What Donald Trump and Hillary Clinton are doing to drive the vote in Georgia

Volunteers Becky McKemie and Mita Langenfeld make phone calls Thursday in Sandy Springs in support of Donald Trump’s presidential campaign. Personal contact with undecided and less enthusiastic voters, either through phone calls or door-to-door visits, are seen as an effective way to get them to the polls. BRANT SANDERLIN/BSANDERLIN@AJC.COM

Volunteers Becky McKemie and Mita Langenfeld make phone calls Thursday in Sandy Springs in support of Donald Trump’s presidential campaign. BRANT SANDERLIN/BSANDERLIN@AJC.COM

While the drama of the 2016 campaign plays out on television, news sites and social media, the real work is in call centers, computer servers and neighborhoods where volunteers knock on doors and work on phone banks to make personal contact with voters.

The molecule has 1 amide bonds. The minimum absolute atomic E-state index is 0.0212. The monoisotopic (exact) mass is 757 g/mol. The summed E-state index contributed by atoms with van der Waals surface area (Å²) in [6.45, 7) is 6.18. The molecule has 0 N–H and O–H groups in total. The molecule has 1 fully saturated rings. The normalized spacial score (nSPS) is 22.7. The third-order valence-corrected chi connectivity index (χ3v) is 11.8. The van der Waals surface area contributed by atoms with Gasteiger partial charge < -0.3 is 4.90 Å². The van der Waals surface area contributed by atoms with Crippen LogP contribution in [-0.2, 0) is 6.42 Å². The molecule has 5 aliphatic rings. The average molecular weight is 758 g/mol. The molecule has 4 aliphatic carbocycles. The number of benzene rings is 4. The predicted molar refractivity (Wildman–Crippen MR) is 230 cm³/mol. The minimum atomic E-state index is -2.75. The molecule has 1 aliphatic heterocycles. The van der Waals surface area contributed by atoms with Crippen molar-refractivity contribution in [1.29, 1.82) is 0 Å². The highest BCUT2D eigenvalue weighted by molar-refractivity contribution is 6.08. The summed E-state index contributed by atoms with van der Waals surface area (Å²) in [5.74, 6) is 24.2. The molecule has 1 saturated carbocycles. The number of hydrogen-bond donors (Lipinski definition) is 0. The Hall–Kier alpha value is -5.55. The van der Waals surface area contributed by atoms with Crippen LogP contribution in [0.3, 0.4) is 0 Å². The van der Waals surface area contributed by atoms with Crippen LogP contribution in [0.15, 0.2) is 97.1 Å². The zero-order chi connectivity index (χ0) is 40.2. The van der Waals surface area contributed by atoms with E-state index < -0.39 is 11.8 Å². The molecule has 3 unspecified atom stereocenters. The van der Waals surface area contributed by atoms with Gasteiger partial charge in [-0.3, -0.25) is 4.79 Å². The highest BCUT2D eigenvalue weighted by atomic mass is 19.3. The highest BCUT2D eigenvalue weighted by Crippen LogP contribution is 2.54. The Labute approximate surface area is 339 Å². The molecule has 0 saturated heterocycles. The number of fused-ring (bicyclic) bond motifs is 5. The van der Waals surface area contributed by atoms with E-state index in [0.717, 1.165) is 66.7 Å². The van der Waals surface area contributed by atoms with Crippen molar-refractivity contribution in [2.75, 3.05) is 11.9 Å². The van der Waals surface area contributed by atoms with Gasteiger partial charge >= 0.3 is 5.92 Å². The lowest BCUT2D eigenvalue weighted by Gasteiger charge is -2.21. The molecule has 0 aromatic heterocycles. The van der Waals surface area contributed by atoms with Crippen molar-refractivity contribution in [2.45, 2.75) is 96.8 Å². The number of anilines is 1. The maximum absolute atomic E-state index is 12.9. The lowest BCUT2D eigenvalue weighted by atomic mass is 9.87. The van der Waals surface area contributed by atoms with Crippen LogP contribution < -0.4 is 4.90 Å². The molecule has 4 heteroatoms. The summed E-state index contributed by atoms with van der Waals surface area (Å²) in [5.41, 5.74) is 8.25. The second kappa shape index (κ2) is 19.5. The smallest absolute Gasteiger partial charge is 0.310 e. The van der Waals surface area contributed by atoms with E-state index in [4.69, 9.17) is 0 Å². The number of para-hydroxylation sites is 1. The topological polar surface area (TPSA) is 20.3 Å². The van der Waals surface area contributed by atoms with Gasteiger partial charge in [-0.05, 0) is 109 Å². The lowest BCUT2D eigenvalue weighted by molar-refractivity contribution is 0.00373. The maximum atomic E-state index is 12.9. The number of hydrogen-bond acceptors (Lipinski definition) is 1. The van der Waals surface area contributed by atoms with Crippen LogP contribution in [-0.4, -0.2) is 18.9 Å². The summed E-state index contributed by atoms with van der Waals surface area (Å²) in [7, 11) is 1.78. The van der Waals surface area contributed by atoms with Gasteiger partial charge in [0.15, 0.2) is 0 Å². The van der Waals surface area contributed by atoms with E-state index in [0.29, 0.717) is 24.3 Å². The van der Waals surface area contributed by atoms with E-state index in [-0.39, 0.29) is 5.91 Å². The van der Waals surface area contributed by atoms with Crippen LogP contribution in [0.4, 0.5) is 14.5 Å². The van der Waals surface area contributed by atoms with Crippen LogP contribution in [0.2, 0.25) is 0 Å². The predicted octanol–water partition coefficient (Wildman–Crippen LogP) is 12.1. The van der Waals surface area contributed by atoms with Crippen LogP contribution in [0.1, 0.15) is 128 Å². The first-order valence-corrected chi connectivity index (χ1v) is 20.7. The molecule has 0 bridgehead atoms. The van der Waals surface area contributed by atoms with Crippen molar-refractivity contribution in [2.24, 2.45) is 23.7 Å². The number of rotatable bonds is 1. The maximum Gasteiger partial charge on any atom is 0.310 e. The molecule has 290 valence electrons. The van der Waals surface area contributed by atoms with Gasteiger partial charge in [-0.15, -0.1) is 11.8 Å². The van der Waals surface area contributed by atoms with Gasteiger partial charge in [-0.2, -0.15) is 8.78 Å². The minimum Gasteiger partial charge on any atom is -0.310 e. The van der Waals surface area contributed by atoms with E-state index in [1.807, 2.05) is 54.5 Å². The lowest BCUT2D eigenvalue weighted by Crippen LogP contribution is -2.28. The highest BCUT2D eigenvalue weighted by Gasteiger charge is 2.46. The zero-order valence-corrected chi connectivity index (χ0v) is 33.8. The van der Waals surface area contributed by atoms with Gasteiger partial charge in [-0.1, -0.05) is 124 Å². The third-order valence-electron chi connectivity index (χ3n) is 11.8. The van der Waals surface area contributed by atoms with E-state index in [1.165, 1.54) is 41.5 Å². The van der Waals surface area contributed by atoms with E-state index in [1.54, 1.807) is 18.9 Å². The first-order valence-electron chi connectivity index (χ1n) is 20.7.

It’s a high-tech mission where campaigns carefully craft messages that can be personalized for individual voters based on the enormous amount of data they collect. Campaigns know your name, address and voting history from databases purchased from the state. In many cases they know your phone number and email address.

Did you choose a Democratic or Republican ballot in a primary? That’s a big clue mined from the state’s voter rolls.

Read about how Donald Trump and Hillary Clinton are revving up their ground game in Georgia here.


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